My favorite economist, A. Gary Shilling, has been recommending the long Treasury bond for so long that some gurus have dismissed him as a Johnny One-Note. But the results, had you followed his advice, would have been spectacular. If you had invested $100 in a 25-year zero-coupon Treasury bond in October 1981 and kept rolling it over each year to maintain the 25-year maturity, your $100 would have grown to $16,695 in June 2010. Meanwhile, had you invested $100 in the S&P500 at its low in July 1982, you would now have $1997 (including dividend reinvestment). So much for financial advisers who tell you that stocks always outperform bonds.
Okay, the doubters say, so Shilling has been right for the last three decades, but now interest rates are so low that they can’t go any lower. Not so. The long bond is still yielding about 4%, and if it drops to 3% it will generate a healthy capital gain – even healthier if you buy a zero coupon bond, as he suggests, and roll it over. Gary has been forecasting deflation for years, even writing a book or two on the subject, and he is not changing his tune a whit.
What does all this mean for the U.S. economy? Here’s the problem: Our economy was, as everyone now sees, a house of sand, built on too-easy credit. People bought houses they could not afford, ran up credit-card debt they could not service, and lived a life style impossible to sustain. Meanwhile, a huge retail infrastructure was built to service that easy-credit lifestyle (see my blog post “Overmalled,” dated October 29, 2007). Everyone now realizes that, but what does it mean for the future?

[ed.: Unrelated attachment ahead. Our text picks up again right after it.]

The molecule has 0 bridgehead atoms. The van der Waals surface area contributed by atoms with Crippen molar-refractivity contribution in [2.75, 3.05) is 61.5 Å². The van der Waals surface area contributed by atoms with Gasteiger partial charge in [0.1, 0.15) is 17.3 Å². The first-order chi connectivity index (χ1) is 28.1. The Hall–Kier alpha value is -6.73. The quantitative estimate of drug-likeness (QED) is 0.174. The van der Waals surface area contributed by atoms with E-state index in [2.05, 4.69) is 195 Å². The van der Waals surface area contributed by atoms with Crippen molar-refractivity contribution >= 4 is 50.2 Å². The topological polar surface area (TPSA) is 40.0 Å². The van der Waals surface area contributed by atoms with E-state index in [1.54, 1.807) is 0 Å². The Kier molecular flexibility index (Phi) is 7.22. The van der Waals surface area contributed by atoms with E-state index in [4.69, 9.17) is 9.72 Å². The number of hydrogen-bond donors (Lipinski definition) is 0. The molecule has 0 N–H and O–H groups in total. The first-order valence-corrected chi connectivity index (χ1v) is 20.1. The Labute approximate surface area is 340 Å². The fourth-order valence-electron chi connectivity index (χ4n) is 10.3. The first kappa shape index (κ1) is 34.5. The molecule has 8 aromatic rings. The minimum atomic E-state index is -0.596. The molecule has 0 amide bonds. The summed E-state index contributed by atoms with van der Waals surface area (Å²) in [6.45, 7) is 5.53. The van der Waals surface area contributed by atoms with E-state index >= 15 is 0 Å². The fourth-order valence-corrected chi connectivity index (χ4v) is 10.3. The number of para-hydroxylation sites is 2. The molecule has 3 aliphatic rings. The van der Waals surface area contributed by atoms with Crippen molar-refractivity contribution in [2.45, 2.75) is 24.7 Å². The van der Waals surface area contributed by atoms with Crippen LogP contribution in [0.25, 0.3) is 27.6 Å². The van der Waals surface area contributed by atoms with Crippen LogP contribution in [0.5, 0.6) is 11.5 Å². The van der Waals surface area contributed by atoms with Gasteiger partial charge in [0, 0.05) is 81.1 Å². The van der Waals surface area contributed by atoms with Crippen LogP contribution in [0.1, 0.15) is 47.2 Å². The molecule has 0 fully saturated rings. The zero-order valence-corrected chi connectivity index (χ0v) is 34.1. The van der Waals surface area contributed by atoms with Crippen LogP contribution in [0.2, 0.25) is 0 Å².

The only way to resuscitate the U.S. economy quickly and painlessly is to restore the very easy-credit environment that brought us down. Some members of Congress are in fact advocating that approach (they would not admit that, of course), and the President and his economic team have come perilously close to the line, maintaining that a “cold turkey” approach would trigger catastrophe. But once you start pushing banks and others to relax loan standards, it’s a very slippery slope – greased, moreover, with the politics of mid-term elections.
Levering was great fun; delevering is no fun, but it must be done. So people will not rush to the malls but will build their savings, because they are, understandably, worried about their futures. Investors will increasingly avoid most stocks and look for dividend-paying securities, the safer the better.
And underlying these realities is another, more serious problem: We have a President who has made clear his distaste for the business of business, especially big business. Bankers are fat cats, the drug companies are dishonest, insurance companies are crooks. Notwithstanding all the Presidential rhetoric glorifying the small machine shop or the corner hamburger joint, it is companies who hire people by the thousands that make the difference. And this President doesn’t inspire their confidence.
Shilling was right; deflation is here.